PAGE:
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Get Set for a Cherry Jubilee

April 29, 1998|RUSS PARSONS

Is California on the brink of being swamped by a flood of cherries? Not this year, but maybe next.

Cherry plantings in California have increased from about 12,000 acres in 1988 to about 19,000 today.

But this spring's crazy weather held down pollination, leading to predictions of a 1998 California harvest of about 27,000 tons, compared to last year's 31,500 tons.

Still, plantings are way up, and the potential for a monster harvest is real.

What prompted the increase in plantings? Simple: the ability to sell cherries in Japan. Depending on the year, anywhere from 40% to 80% of the California harvest is shipped overseas.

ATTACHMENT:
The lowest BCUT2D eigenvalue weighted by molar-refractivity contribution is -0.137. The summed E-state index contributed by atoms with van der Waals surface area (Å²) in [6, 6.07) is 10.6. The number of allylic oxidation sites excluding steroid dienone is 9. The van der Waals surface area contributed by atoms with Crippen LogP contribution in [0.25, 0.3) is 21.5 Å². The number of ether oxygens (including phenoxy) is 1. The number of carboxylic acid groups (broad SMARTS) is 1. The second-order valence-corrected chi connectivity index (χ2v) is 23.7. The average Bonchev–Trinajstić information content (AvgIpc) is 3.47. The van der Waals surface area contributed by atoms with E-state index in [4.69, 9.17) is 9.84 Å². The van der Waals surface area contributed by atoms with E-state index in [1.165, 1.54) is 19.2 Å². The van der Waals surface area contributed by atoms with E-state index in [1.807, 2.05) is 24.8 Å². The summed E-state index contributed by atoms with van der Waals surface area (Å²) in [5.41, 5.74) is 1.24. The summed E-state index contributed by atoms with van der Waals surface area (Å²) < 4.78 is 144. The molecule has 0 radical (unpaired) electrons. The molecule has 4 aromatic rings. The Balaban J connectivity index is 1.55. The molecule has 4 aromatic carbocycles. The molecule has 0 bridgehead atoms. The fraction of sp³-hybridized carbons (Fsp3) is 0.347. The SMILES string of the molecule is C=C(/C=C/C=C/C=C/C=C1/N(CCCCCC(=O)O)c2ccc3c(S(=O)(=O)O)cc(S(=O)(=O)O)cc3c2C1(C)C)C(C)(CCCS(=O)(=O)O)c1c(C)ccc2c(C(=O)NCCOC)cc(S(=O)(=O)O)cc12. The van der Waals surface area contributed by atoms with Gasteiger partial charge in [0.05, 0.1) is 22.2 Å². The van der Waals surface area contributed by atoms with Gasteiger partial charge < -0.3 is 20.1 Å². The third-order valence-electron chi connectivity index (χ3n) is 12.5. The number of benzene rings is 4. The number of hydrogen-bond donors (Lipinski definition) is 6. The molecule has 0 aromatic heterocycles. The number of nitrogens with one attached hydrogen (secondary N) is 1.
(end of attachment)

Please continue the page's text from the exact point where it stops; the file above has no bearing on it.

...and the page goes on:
"Once we got the approval for Japan, there was an immediate renewed interest in cherry planting," says Jim Culbertson of the California Cherry Advisory Board. "It doesn't take growers long to sniff out something someone is making money on and start planting it."

On the other hand, the Asian economic crisis has some farmers worried. "It's hard to predict how that's going to go," says Culbertson. "The value of the dollar to the yen is about the same as a year ago, and I think prices actually are going to be a little lower.

"It really depends on how the financial markets impact the consumer in Japan and how they react. Even if someone has the same job they had last year and they're making the same money, are they going to be spending money on cherries, or are they going to think they should save? We don't know."

The answer will start to become clear next week when the first California cherries begin to trickle in. Those will come from the warm-weather growing area around Arvin in the southern San Joaquin Valley. From there the harvest will move north into Kern, Tulare and Fresno counties. The Bing cherry harvest will begin around May 12, and the whole deal will wrap up around June 20.

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